On Virtues And Politics

On Virtues And Politics

If the State is going to fall, it is from the belly – Akan proverb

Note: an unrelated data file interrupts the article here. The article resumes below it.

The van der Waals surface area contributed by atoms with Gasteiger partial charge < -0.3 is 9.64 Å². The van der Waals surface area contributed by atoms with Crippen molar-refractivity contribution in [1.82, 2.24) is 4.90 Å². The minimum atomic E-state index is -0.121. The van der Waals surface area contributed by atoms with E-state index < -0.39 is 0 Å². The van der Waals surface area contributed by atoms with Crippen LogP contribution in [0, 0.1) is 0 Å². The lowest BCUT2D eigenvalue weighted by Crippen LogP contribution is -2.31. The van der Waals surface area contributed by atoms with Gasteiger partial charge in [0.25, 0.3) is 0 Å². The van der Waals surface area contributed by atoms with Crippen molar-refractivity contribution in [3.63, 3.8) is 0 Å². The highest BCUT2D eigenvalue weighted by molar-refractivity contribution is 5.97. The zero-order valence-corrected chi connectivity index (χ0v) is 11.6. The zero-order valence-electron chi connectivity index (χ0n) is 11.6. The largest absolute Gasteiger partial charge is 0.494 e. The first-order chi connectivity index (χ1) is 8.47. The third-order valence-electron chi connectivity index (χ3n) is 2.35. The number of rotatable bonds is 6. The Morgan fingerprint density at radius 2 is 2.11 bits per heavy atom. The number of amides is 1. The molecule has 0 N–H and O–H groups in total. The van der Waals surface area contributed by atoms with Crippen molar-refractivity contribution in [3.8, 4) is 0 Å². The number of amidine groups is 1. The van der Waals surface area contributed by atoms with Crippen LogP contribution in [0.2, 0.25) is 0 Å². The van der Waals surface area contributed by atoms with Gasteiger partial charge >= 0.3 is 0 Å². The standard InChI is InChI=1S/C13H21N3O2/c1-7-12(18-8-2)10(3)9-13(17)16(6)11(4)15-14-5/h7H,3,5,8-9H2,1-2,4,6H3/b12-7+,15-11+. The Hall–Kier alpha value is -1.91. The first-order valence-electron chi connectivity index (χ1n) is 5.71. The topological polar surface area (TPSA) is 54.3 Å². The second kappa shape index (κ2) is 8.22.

RECENTLY I experienced the last of the great epic films in the trilogy based on Tolkien’s prophetic work, The Return of the King. The narrative filled with amazing events and encounters amounted to much more than who wins, who loses and who gets the Ring.Alert readers will recognise how strongly reminiscent this formulation is of the notion of politics; “who gets what, when and how”.At bottom, the film (based on Tolkien’s masterpiece written during the darkness of World War II) is a meditation on the value of tradition and heritage, the fragility of political order and social systems, and the true essence of friendship, loyalty, love and heroism (Ronge, 2003, p.18).When The Return of the King was crafted, the world experienced war and devastation on a scale hitherto unseen, many critics assuming it was an allegory reflecting the events of that destructiveness.They saw Sauron as Hitler and the Orcs as Nazis.Middle Earth was Europe (the primary theatre of war) and the Hobbits, Elves and other races were the nations of the world who rallied to oppose the darkness of fascism or maybe communism.Tolkien opposed that idea because he said an allegory would confine his work to a specific time and place.He believed that he had written a more universal work on the nature of the human spirit [1], a meditation on our capacity for evil, good, service and failure.History has proved him right.Succeeding generations, from the flower children through the anti-Vietnam student protesters of the 1960s to contemporary social movements, have connected Tolkien’s work to the issues of their time and regarded it as a victory for the weak, the marginal, the downtrodden.Tolkien inspired them in their opposition to the war-loving military empires of their day (again much in evidence in our time) or to the ruthless greed of global capitalism, in the case of contemporary social movements.Namibia Since we have entered a year of special political significance, our challenge is to rediscover the relevance and freshness of Tolkien’s vision for our lives and politics.The real key to the final chapter is simple.So simple, in fact, that one can easily miss the point.It is about two travellers who reach the end of their respective journeys and, for Tolkien, the journey was a powerful symbol.In 1956, he articulated his perception of the journey in these words: “Some persons are (or seem to be) more calculable than others.But that is due to their fortune rather than their nature.The calculable people reside in fixed circumstances, so it is difficult to observe them in situations that are strange.That is a good reason for sending the Hobbits on a journey far from their settled home into strange lands and dangers”.Tolkien wanted to strip away everything that was safe, familiar and routine to show how that loss reveals the inner elements of a character.When you confront the unknown and the extreme, said Tolkien, you perceive the true essence of the human spirit.That discovery is the theme of The Return of the King, in which Tolkien contrasts two journeys and invites the reader to compare and reflect upon the consequences.The more conventional journey is that of the military hero Aragorn.He is the proud, brave warrior who has lived in exile and now returns to claim his royal birthright and heal the injustices and pain of the past that have been inflicted on the people of Middle Earth.Namibia, too, has its crop of genuine (and some self-styled) military heroes who, in their attempt to claim their reward, deprive others of their validity.We effectively celebrate several liberation struggles and histories and have very little to show in the form of transcendent unity and reconciliation.There is a growing tendency to conflate the interests of the governing elites with those of the nation.The divide between those who went into exile, even if it was to survive on the generosity of others, runs deep in our national political life.Upon their return many have become accustomed to rank and wealth.Many make the claim that their suffering and pain outweighed those of the people who faced the brutality of apartheid during the long winters of discontent inside the country.Consequently, they feel that they are entitled to enjoy most of the fruits of Independence and are quick to display unashamedly the benefits of their newly acquired status and power: designer labels, executive cars, lavish homes and commercial farms.Some former exiles seem to have loved Namibia and their fellow Namibians only in their absence from the country.Since their return, the name of the game is their own personal advancement, often at the expense of others and in denial of their own history.Friendship hardly exists, for in friendship there is no anguish, resentment, jealous or suffering.We love our friends as they are, not for the positions that they occupy in public life or the patronage that they have to extend to us the social cachet of post-apartheid Namibian high life.Another feature of our political life is how mediocre it has become through arrogance and a lack of imagination.There is hardly a national debate on HIV-AIDS, poverty alleviation, corruption, gender-based violence, the World Trade Organisation (WTO), neo-liberal economics, the New Partnership for Africa’s Development (Nepad), Vision 2030, sustainable development or Zimbabwe, to mention but a few.Even at the University of Namibia (Unam) and the Polytechnic of Namibia, such debates are all too rare.In some quarters, attempts to have such debates are viewed with deep suspicion; to debate these and other issues is viewed as deviant and dangerous.The other journey in The Return of the King is the quest of Frodo, the humble but pure-hearted Hobbit who must carry the Ring into Mordor to destroy it in the eternal fires of Mt Doom.With him go his loyal servant, Samwise Gamgee, and the malevolent Gollum.It is an ironic partnership because Gollum is virtually the twisted alter ego of Frodo, a ridiculous portrayal of what would happen to the Hobbit if he succumbed to the Ring’s seductions of power.Frodo, the gentlest of spirits, as he journeys to the most dangerous parts of Middle Earth, also discovers the darkest parts of his own spirit, previously unknown to him but part of his inner being.In the words of Barry Ronge (2003, p.18): “Frodo and Gollum are the good and evil custodians of the Ring, implacably opposed to each other yet utterly dependent on each other to achieve their opposed goals”.Heroes In The Return of the King, Tolkien introduces two different kinds of hero: Aragorn, who engages in bloody battle to win the freedom of his people; and Frodo, whose journey is largely of the inner kind.On his journey he is accompanied by only one true friend.By showing us Aragorn and Frodo, Tolkien makes us question who is the greater hero and who has won the nobler victory.He also ponders what their achievements have done for their own souls.In the film, the climactic battle of the Pellenor Fields is the turning point of this epic drama.It contains compelling and terrifying footage of computer-generated armour-clad soldiers, dragons and gigantic multi-tusked elephants.Yet Tolkien did not write to glorify war.He hated the ambition and greed for power that create war.The battle for ownership of the Ring is a symbol of how everyone, even the noblest among us, can slip into the trap of desiring too much power.As the quotation at the beginning of this brief article reads: “If the state is going to fall, it is from the belly”.Like all societies, Namibia too has its Aragorns and Frodos, its high-profile public heroes who desire to write history in blood, and its countless unsung private heroes.Similarly, most of our virtues have humanity as their objective: therein lie their greatness and their limitation.True compassion, for example, is the one virtue that lets us open ourselves not just to all humanity but also to all living beings or, at the very least, to all suffering beings.Humanity, when we speak of it as a virtue, is nearly synonymous with compassion: o